classics students in a tutorial consulting texts.
Exploring Cicero


The College is very conveniently located for Classics students: the Classics Faculty’s home at the Ioannou Centre on St Giles’ is only a few minutes’ walk away, as are the Bodleian and Sackler libraries (the main University libraries for Classics and Ancient History). Many of the books and journals needed for Classics courses are also available in the excellent College library.

Teaching Structure

College tutors play a key role in your undergraduate course, and at Trinity much of the tutorial teaching is provided by our own academics, who have wide and varied interests. These range across Latin and Greek literature, ancient history, archaeology and philosophy, and we encourage students to select optional papers which reflect their own deepening interests in diverse aspects of the classical world. In addition to tutorials, the College organises reading and translation classes to supplement the language teaching provided by the Classics Faculty. Trinity’s teaching team includes Fellows in Classics (Gail Trimble) and Philosophy (Anil Gomes), and an excellent team of Lecturers in other areas of Classics and ancient history, archaeology and philosophy.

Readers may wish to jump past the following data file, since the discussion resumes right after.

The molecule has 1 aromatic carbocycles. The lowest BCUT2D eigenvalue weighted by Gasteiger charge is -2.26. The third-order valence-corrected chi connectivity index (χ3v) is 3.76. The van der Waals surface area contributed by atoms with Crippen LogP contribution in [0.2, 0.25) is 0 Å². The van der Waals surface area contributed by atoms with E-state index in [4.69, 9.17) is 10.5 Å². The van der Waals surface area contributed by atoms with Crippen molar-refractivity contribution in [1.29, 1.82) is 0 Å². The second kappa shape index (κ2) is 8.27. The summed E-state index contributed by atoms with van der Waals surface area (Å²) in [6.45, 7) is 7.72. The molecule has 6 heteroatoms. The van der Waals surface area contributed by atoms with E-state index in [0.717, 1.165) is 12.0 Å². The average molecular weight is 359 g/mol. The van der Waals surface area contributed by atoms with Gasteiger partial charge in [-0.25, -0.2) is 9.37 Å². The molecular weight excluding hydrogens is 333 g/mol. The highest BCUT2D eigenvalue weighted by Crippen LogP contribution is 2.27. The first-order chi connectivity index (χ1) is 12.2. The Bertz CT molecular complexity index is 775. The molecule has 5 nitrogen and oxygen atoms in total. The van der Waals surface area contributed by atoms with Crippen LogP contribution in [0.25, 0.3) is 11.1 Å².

Classics freshers stand in Trinity's front quad.
Our third-year Classics students
A black painted urn from ancient Greece.
What makes Classics at Trinity so wonderful are our incredibly supportive tutors and our close-knit community - the older years are always happy to help! The Trinity Classics Society provides great opportunities to hear speakers you wouldn't otherwise get to listen to and our termly play readings are highly entertaining.


Our tutors are looking for enthusiastic students who are committed to studying and reading extensively about the ancient world and responding to it with intelligence and imagination. Classics and the joint degrees are subjects that are traditionally strong at Trinity, and tutors aim to make sure that students achieve the best that they are capable of by performing to their highest academic potential and enjoying their course to the full, whatever their previous experience of classical languages, history and culture. Budding Classicists need to demonstrate clear ability in or strong potential to learn ancient languages, while those applying for Joint Schools will need to show equal aptitude and commitment to Classics and to the other half of the degree (English, Modern Languages, Oriental Studies, or History).